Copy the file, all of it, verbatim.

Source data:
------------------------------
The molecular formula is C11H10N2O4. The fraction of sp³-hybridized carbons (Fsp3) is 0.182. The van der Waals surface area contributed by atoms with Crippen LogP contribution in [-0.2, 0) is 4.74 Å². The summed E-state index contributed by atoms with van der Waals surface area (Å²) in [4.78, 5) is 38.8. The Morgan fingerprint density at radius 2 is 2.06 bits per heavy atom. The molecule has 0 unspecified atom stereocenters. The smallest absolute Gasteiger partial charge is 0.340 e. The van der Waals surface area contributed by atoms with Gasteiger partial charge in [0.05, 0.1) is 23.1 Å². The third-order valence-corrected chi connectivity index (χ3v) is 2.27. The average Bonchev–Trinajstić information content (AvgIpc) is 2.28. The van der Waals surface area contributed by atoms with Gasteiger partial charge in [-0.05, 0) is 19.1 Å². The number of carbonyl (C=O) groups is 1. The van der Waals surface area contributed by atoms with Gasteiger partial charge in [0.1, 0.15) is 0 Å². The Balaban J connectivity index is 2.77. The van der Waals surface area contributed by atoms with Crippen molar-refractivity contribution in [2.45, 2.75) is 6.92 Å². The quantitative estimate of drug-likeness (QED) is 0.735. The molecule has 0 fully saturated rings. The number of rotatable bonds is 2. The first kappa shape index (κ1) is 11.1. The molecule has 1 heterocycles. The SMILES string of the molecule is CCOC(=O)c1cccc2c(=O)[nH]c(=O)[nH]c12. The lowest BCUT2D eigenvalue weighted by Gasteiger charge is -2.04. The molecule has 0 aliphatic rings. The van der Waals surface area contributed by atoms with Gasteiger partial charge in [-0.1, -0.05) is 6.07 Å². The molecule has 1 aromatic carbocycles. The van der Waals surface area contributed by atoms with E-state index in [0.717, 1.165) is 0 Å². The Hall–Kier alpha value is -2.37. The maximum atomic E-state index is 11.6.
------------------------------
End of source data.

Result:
The molecular formula is C11H10N2O4. The fraction of sp³-hybridized carbons (Fsp3) is 0.182. The van der Waals surface area contributed by atoms with Crippen LogP contribution in [-0.2, 0) is 4.74 Å². The summed E-state index contributed by atoms with van der Waals surface area (Å²) in [4.78, 5) is 38.8. The Morgan fingerprint density at radius 2 is 2.06 bits per heavy atom. The molecule has 0 unspecified atom stereocenters. The smallest absolute Gasteiger partial charge is 0.340 e. The van der Waals surface area contributed by atoms with Gasteiger partial charge in [0.05, 0.1) is 23.1 Å². The third-order valence-corrected chi connectivity index (χ3v) is 2.27. The average Bonchev–Trinajstić information content (AvgIpc) is 2.28. The van der Waals surface area contributed by atoms with Gasteiger partial charge in [-0.05, 0) is 19.1 Å². The number of carbonyl (C=O) groups is 1. The van der Waals surface area contributed by atoms with Gasteiger partial charge in [0.1, 0.15) is 0 Å². The Balaban J connectivity index is 2.77. The van der Waals surface area contributed by atoms with Crippen molar-refractivity contribution in [2.45, 2.75) is 6.92 Å². The quantitative estimate of drug-likeness (QED) is 0.735. The molecule has 0 fully saturated rings. The number of rotatable bonds is 2. The first kappa shape index (κ1) is 11.1. The molecule has 1 heterocycles. The SMILES string of the molecule is CCOC(=O)c1cccc2c(=O)[nH]c(=O)[nH]c12. The lowest BCUT2D eigenvalue weighted by Gasteiger charge is -2.04. The molecule has 0 aliphatic rings. The van der Waals surface area contributed by atoms with Gasteiger partial charge in [-0.1, -0.05) is 6.07 Å². The molecule has 1 aromatic carbocycles. The van der Waals surface area contributed by atoms with E-state index in [0.717, 1.165) is 0 Å². The Hall–Kier alpha value is -2.37. The maximum atomic E-state index is 11.6.